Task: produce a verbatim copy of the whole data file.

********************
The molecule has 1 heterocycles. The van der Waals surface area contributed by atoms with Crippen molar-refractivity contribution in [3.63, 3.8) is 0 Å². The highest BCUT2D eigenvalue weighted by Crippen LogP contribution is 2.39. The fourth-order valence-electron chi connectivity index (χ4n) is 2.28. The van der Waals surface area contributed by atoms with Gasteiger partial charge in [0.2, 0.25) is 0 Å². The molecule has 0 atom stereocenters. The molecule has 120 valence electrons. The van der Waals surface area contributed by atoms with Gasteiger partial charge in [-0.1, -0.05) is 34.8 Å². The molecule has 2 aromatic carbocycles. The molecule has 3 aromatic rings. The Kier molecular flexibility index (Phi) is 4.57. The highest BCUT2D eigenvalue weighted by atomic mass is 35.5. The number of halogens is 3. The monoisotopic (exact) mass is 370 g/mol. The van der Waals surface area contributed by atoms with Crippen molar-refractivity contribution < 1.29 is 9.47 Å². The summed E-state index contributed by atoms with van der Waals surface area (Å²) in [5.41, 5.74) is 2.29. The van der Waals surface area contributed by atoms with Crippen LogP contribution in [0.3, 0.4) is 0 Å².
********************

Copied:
The molecule has 1 heterocycles. The van der Waals surface area contributed by atoms with Crippen molar-refractivity contribution in [3.63, 3.8) is 0 Å². The highest BCUT2D eigenvalue weighted by Crippen LogP contribution is 2.39. The fourth-order valence-electron chi connectivity index (χ4n) is 2.28. The van der Waals surface area contributed by atoms with Gasteiger partial charge in [0.2, 0.25) is 0 Å². The molecule has 0 atom stereocenters. The molecule has 120 valence electrons. The van der Waals surface area contributed by atoms with Gasteiger partial charge in [-0.1, -0.05) is 34.8 Å². The molecule has 2 aromatic carbocycles. The molecule has 3 aromatic rings. The Kier molecular flexibility index (Phi) is 4.57. The highest BCUT2D eigenvalue weighted by atomic mass is 35.5. The number of halogens is 3. The monoisotopic (exact) mass is 370 g/mol. The van der Waals surface area contributed by atoms with Crippen molar-refractivity contribution < 1.29 is 9.47 Å². The summed E-state index contributed by atoms with van der Waals surface area (Å²) in [5.41, 5.74) is 2.29. The van der Waals surface area contributed by atoms with Crippen LogP contribution in [0.3, 0.4) is 0 Å².